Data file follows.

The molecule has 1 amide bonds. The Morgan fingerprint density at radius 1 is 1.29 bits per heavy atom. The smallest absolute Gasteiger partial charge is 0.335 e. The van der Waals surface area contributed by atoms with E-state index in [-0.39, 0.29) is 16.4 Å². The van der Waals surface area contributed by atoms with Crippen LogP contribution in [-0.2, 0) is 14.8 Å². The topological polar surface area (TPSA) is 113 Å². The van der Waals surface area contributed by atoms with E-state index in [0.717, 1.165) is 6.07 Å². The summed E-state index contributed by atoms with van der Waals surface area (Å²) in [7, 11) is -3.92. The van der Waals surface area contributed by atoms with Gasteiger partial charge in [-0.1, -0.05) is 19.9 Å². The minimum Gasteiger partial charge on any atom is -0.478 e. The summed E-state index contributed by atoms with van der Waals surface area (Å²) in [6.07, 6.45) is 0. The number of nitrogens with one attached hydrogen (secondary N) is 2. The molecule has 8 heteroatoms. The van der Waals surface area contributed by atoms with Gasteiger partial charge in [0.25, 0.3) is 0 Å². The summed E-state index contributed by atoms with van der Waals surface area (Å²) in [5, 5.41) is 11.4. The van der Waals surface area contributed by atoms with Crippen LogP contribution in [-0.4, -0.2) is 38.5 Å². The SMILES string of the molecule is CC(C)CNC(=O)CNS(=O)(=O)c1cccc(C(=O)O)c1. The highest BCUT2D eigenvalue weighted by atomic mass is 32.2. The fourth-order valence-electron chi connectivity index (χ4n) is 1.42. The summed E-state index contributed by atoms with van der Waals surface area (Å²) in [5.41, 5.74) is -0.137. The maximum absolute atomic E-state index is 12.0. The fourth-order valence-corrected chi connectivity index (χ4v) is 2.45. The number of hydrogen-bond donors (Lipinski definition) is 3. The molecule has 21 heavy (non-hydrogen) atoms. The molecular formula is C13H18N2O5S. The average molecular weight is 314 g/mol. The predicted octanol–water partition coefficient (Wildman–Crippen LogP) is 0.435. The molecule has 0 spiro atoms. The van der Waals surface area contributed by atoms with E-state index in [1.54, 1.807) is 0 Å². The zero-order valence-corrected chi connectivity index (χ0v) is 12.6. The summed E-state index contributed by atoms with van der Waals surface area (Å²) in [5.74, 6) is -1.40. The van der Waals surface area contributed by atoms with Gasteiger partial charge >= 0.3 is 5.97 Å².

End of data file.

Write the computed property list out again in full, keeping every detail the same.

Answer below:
The molecule has 1 amide bonds. The Morgan fingerprint density at radius 1 is 1.29 bits per heavy atom. The smallest absolute Gasteiger partial charge is 0.335 e. The van der Waals surface area contributed by atoms with E-state index in [-0.39, 0.29) is 16.4 Å². The van der Waals surface area contributed by atoms with Crippen LogP contribution in [-0.2, 0) is 14.8 Å². The topological polar surface area (TPSA) is 113 Å². The van der Waals surface area contributed by atoms with E-state index in [0.717, 1.165) is 6.07 Å². The summed E-state index contributed by atoms with van der Waals surface area (Å²) in [7, 11) is -3.92. The van der Waals surface area contributed by atoms with Gasteiger partial charge in [-0.1, -0.05) is 19.9 Å². The minimum Gasteiger partial charge on any atom is -0.478 e. The summed E-state index contributed by atoms with van der Waals surface area (Å²) in [6.07, 6.45) is 0. The number of nitrogens with one attached hydrogen (secondary N) is 2. The molecule has 8 heteroatoms. The van der Waals surface area contributed by atoms with Gasteiger partial charge in [0.25, 0.3) is 0 Å². The summed E-state index contributed by atoms with van der Waals surface area (Å²) in [5, 5.41) is 11.4. The van der Waals surface area contributed by atoms with Crippen LogP contribution in [-0.4, -0.2) is 38.5 Å². The SMILES string of the molecule is CC(C)CNC(=O)CNS(=O)(=O)c1cccc(C(=O)O)c1. The highest BCUT2D eigenvalue weighted by atomic mass is 32.2. The fourth-order valence-electron chi connectivity index (χ4n) is 1.42. The summed E-state index contributed by atoms with van der Waals surface area (Å²) in [5.41, 5.74) is -0.137. The maximum absolute atomic E-state index is 12.0. The fourth-order valence-corrected chi connectivity index (χ4v) is 2.45. The number of hydrogen-bond donors (Lipinski definition) is 3. The molecule has 21 heavy (non-hydrogen) atoms. The molecular formula is C13H18N2O5S. The average molecular weight is 314 g/mol. The predicted octanol–water partition coefficient (Wildman–Crippen LogP) is 0.435. The molecule has 0 spiro atoms. The van der Waals surface area contributed by atoms with E-state index in [1.54, 1.807) is 0 Å². The zero-order valence-corrected chi connectivity index (χ0v) is 12.6. The summed E-state index contributed by atoms with van der Waals surface area (Å²) in [5.74, 6) is -1.40. The van der Waals surface area contributed by atoms with Gasteiger partial charge >= 0.3 is 5.97 Å².